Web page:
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The Practice of the Bonpo Deity Walchen Gekhod, also known as Zhang-Zhung Meri - Gekhöd and Meri
Article Index
The Practice of the Bonpo Deity Walchen Gekhod, also known as Zhang-Zhung Meri
Four Classes of Bönpo Tantras
Gekhöd and Meri
Iconography of Zhang-zhung Meri
Iconography of Zhang-zhung Meri 2
The Mantra Recitation for Meri
The Texts for Zhang-zhung Meri
Outline of the Sadhana Text
The Practice of Sadhana
All Pages

Gekhöd and Meri

Although Gekhöd is traditionally grouped among these Five Divine Citadels, the cycle of Gekhöd deities has a distinctly different origin. It is said that this cycle was first taught by the sage Atimuwer, who, presumably integrated the earlier pagan cult of the mountain god Gekhöd with the higher spiritual teachings of Yungdrung Bön. This, however, is the view of some modern scholars. According to Yongdzin Lopon Tenzin Namdak, Atimuwer, called in the text “the Tutelary Wisdom Deity” (ye-shes yi-dam lha), was not a human sage in the past, but is the peaceful form (zhi-ba) of Gekhöd and represents his higher Dharmakaya aspect. Therefore, this deity is not just some worldly mountain god  to be classed with other worldly mountain gods (yul-lha). Nevertheless, according  to Bönpo tradition, Gekhöd was in general the patron deity of  the ancient kingdom of  Zhang-zhung,  but in particular, then and now, he is still the god associated with Mount  Kailash, or Gang-chen Ti-se. Similarly,Thang-lha and Pomrache  (spom-ra-che) are the names of  mountains and of their respective patron deities who dwell in or upon them. The cult of local mountain gods, or Yul-lh, is still popular and widespread in terms of Tibetan folk religion. [6]  Thus, Gekhöd also bears the title Ku-lha  (sku-lha), literally “divine  body,” or more anciently Ku-bla (sku-bla), “body soul,” an  epithet often given to mountain gods in the old Tibetan tradition. However,  Yongdzin Lopon Tenzin Namdak asserts that in this context  the epithet merely indicates that Gekhöd is a Nirmanakaya manifestation. The other deities of  the Gekhöd  cycle, a total of  three hunded and sixty who form his retinue, are also said  to reside on this holy mountain.  Kailash is thus the  bla-ri  or  “soul  mountain” for the entire land of Zhang¬-zhung.  Elsewhere, it is said that the consort of  Gekhöd  is Logbar Tsamed (glog ‘bar tsa-med), “the Lady of Flashing Lightning.” She is also known as Drabla Gyalmo (sgra-bla rgyal-mo), “the Queen of  the Warrior Gods,” which is another mountain opposite Kailash.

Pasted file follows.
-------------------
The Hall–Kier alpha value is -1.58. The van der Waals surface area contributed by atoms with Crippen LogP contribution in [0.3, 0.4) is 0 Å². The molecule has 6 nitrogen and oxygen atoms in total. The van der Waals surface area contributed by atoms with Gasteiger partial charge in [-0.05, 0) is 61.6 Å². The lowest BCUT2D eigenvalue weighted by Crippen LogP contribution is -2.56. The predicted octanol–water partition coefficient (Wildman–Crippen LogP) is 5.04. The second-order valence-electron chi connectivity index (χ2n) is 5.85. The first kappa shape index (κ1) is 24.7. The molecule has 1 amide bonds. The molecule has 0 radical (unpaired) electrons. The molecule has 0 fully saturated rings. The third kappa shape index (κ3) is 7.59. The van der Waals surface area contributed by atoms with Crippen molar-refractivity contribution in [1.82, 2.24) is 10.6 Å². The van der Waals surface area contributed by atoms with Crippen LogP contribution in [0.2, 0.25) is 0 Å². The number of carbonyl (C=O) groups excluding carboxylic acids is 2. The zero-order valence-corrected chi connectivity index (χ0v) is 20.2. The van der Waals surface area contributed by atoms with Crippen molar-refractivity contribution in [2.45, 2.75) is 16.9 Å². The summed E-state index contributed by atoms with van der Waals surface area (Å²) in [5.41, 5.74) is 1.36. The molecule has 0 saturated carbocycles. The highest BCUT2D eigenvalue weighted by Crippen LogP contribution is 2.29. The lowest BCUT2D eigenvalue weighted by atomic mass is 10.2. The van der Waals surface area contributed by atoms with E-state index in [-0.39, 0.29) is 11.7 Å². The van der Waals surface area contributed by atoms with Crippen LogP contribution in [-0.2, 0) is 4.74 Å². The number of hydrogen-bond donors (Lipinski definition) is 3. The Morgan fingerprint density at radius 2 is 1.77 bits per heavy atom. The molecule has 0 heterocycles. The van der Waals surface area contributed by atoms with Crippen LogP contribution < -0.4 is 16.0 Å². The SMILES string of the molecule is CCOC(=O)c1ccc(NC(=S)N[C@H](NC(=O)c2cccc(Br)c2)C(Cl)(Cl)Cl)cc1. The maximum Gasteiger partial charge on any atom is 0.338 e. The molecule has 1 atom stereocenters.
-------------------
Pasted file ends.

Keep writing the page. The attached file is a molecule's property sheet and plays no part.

Moreover, at  the  Nirmanakaya  level, that is, in terms of  appearance of the secred in time and history on  the earth plane, there exist three forms for the manifestation of Gekhöd:

1. Yeshe kyi Gekhöd (ye-shes  kyi  ge-khod), “the Wisdom Gekhöd.”  This is the principal Yidam, or meditation deity.